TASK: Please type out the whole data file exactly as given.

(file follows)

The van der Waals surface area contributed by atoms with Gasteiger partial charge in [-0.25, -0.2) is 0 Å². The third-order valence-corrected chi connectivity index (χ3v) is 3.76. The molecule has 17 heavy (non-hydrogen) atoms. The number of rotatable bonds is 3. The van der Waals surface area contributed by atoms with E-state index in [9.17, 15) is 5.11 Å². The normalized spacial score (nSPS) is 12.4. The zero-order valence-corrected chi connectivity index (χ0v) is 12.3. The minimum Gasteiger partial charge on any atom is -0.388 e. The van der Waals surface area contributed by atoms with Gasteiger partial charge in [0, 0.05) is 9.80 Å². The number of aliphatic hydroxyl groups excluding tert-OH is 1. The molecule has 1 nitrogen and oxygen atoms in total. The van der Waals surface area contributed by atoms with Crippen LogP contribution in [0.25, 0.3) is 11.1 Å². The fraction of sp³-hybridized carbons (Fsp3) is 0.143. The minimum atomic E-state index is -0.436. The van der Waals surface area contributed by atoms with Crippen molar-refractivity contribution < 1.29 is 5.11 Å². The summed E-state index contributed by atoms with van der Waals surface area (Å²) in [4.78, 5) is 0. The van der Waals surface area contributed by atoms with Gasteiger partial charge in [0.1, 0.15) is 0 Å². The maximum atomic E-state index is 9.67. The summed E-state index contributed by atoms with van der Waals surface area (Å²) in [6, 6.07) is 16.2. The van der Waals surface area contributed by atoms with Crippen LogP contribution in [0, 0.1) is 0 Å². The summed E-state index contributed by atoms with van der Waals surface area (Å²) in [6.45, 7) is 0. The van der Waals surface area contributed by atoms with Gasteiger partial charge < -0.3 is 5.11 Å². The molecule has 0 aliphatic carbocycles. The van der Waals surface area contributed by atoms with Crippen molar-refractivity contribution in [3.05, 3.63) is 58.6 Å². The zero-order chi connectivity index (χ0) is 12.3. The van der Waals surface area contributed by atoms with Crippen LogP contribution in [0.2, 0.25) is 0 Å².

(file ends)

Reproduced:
The van der Waals surface area contributed by atoms with Gasteiger partial charge in [-0.25, -0.2) is 0 Å². The third-order valence-corrected chi connectivity index (χ3v) is 3.76. The molecule has 17 heavy (non-hydrogen) atoms. The number of rotatable bonds is 3. The van der Waals surface area contributed by atoms with E-state index in [9.17, 15) is 5.11 Å². The normalized spacial score (nSPS) is 12.4. The zero-order valence-corrected chi connectivity index (χ0v) is 12.3. The minimum Gasteiger partial charge on any atom is -0.388 e. The van der Waals surface area contributed by atoms with Gasteiger partial charge in [0, 0.05) is 9.80 Å². The number of aliphatic hydroxyl groups excluding tert-OH is 1. The molecule has 1 nitrogen and oxygen atoms in total. The van der Waals surface area contributed by atoms with Crippen LogP contribution in [0.25, 0.3) is 11.1 Å². The fraction of sp³-hybridized carbons (Fsp3) is 0.143. The minimum atomic E-state index is -0.436. The van der Waals surface area contributed by atoms with Crippen molar-refractivity contribution < 1.29 is 5.11 Å². The summed E-state index contributed by atoms with van der Waals surface area (Å²) in [4.78, 5) is 0. The van der Waals surface area contributed by atoms with Gasteiger partial charge in [0.1, 0.15) is 0 Å². The maximum atomic E-state index is 9.67. The summed E-state index contributed by atoms with van der Waals surface area (Å²) in [6, 6.07) is 16.2. The van der Waals surface area contributed by atoms with Crippen LogP contribution in [0, 0.1) is 0 Å². The summed E-state index contributed by atoms with van der Waals surface area (Å²) in [6.45, 7) is 0. The van der Waals surface area contributed by atoms with Gasteiger partial charge < -0.3 is 5.11 Å². The molecule has 0 aliphatic carbocycles. The van der Waals surface area contributed by atoms with Crippen molar-refractivity contribution in [3.05, 3.63) is 58.6 Å². The zero-order chi connectivity index (χ0) is 12.3. The van der Waals surface area contributed by atoms with Crippen LogP contribution in [0.2, 0.25) is 0 Å².